SAN ANTONIO -- Morris Peterson has found a cure for homesickness.
The Raptors swingman, who was a lost soul away from Toronto last year, has turned it up more than a few notches on the road this season at both ends of the floor.
In fact, like his team as a whole, Peterson is a far better player outside of the unfriendly confines of the Air Canada Centre. He is shooting 45.8% from the field and averaging 15.4 points on the road this season as compared to 38.8% and 11.5 at home.
Last season, he shot 37.1% and averaged 10 points on the road as compared to 46% and 15.1 at home.
"It's hard work and I got tired of people trying to point out I couldn't play on the road," Peterson said when asked to explain the dramatic turnaround. "The thing I try to do is compete every night. Whether my shot is going on or off, there are other parts of my game I feel are strong."
One part is defence, where Peterson has emerged as a team leader. He was the primary defender on Tracy McGrady Wednesday when the Houston Rockets star scored just seven points.
Often asked to guard one of the opponent's better players, Peterson feels he has come a long way on defence.
"I think it's night and day," Peterson said after a light practice at a local university yesterday. "The first couple of years in the league, I wasn't known as a defensive stopper but I was hungry to do it. Every year, I've gotten better."
He'll have a close look at one of the league's premier defenders -- Bruce Bowen -- tonight when the Raptors attempt to improve to 3-0 on their four-game road swing with a game against the defending champion San Antonio Spurs. The daunting trip concludes Tuesday against the runner-up Detroit Pistons, another sound defensive club.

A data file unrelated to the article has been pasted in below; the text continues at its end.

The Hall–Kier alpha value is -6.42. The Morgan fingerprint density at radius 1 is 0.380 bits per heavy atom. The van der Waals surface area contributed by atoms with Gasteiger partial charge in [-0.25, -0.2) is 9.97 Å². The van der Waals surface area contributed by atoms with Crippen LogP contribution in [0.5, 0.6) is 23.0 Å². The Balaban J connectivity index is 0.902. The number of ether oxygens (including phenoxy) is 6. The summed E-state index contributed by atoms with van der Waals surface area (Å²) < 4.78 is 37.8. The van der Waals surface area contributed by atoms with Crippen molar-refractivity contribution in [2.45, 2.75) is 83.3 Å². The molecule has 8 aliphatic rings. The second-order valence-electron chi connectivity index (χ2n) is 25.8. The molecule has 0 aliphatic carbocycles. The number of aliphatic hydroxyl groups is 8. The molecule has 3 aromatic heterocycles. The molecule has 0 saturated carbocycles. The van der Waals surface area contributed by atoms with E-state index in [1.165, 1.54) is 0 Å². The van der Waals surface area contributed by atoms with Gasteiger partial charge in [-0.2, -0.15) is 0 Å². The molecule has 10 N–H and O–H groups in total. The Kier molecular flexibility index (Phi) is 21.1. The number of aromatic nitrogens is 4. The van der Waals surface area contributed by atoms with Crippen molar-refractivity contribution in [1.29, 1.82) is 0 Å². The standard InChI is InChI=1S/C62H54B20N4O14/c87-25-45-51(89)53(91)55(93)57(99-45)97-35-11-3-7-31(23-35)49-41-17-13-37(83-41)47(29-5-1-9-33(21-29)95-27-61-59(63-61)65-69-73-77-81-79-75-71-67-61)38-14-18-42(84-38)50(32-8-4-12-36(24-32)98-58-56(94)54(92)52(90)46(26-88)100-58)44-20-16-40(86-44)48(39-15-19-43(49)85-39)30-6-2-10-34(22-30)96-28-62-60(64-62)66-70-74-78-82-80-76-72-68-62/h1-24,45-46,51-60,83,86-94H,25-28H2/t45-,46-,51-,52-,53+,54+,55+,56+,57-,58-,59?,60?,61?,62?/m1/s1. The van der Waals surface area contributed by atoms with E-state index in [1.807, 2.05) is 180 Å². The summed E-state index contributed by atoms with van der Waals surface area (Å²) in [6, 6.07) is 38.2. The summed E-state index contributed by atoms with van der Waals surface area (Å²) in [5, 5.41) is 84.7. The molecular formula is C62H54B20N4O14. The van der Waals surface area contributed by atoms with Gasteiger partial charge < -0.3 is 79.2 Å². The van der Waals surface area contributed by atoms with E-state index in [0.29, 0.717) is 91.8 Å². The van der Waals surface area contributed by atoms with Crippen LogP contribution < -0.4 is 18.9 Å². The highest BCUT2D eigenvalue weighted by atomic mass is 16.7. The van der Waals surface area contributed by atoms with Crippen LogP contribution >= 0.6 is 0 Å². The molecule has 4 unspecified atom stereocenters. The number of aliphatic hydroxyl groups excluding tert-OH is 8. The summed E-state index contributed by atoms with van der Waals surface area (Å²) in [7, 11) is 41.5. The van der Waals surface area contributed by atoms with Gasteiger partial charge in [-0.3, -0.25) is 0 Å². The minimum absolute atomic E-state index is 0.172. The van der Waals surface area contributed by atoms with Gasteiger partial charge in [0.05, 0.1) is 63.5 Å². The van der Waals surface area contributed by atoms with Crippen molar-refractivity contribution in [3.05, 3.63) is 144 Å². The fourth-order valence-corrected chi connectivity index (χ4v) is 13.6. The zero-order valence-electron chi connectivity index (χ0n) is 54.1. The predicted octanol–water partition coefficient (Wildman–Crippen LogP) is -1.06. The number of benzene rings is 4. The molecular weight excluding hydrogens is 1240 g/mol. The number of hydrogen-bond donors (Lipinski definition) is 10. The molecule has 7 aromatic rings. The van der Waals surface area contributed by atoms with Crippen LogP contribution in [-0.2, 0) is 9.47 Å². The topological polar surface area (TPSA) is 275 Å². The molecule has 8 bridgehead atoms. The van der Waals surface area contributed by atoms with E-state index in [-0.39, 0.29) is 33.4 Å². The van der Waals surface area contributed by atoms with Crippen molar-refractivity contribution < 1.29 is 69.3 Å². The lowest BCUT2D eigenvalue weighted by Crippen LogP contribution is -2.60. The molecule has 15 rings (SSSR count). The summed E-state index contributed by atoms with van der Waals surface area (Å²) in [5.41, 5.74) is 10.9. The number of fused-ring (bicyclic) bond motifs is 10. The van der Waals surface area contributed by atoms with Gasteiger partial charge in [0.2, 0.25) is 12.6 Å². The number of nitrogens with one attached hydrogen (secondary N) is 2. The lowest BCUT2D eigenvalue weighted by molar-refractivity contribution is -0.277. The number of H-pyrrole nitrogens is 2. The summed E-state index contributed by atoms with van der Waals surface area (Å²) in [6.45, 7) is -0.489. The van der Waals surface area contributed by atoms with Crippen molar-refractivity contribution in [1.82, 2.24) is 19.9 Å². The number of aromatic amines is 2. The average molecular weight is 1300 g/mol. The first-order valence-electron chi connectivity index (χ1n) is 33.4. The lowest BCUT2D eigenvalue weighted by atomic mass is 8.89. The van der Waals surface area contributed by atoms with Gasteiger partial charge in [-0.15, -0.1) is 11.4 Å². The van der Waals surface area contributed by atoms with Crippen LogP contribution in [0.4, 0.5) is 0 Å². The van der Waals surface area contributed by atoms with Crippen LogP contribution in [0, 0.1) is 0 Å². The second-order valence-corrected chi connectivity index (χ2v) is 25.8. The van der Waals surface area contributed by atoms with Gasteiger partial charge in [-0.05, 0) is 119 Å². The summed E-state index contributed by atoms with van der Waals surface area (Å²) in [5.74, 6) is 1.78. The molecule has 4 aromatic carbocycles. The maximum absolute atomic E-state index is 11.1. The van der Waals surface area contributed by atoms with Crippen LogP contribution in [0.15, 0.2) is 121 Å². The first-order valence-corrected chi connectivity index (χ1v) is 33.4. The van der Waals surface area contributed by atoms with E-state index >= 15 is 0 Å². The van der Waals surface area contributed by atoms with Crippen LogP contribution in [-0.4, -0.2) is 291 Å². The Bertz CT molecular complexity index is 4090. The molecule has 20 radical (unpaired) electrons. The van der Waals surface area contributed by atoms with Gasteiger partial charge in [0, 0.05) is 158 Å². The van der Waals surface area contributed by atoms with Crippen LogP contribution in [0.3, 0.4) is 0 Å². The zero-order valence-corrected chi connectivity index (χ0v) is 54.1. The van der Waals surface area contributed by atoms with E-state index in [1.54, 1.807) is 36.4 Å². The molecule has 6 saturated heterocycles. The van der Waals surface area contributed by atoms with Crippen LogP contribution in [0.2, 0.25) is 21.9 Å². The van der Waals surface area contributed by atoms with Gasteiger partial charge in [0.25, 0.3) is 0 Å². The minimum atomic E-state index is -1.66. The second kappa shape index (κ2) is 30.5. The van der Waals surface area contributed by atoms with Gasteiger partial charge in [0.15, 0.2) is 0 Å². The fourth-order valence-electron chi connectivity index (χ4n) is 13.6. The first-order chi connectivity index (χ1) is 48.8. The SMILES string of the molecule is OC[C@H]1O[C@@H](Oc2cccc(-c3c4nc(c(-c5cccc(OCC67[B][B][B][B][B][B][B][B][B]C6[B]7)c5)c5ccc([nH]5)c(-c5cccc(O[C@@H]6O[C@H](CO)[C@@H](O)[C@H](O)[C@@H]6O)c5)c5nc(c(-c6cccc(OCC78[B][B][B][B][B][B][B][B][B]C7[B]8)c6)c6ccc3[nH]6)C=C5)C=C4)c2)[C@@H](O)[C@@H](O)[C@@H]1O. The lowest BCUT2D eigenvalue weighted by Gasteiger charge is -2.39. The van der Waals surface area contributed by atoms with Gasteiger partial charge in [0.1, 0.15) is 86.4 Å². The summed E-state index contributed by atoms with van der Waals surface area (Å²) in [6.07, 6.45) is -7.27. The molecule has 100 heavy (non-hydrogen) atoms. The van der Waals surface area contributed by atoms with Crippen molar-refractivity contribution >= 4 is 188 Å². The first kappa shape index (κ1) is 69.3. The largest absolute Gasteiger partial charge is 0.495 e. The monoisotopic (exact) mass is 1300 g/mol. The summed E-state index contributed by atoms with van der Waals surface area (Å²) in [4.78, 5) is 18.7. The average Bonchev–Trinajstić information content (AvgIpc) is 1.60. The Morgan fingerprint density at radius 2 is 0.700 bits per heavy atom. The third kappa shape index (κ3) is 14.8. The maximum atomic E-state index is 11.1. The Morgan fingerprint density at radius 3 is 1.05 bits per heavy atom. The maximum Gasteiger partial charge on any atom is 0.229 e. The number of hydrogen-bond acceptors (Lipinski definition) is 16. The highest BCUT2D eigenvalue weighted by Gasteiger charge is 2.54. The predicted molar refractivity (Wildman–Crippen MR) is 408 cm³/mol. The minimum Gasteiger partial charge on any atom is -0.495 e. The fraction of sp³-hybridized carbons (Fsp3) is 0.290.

"It's a good time (to face the Spurs and Pistons)," Peterson said. "We understand these are the NBA champions and NBA finalists. We're going to do whatever we can. We're going to try to go into the game with some momentum. It's just a matter of starting on the defensive end and getting some stops."
Peterson, meanwhile, will pass Alvin Williams for first on the Raptors' career game list Wednesday (418 games) when the Atlanta Hawks come to the Air Canada Centre.
Coach Sam Mitchell has a simple reason for Mo Pete's success.
"Ben Hogan said a long time ago, 'The harder I work, the luckier I get,' " Mitchell said.
"The harder you play, the luckier you get and better things are going to happen. Good things don't happen to people that sit at home and wish for them. Mo comes to practice and works hard and play hard."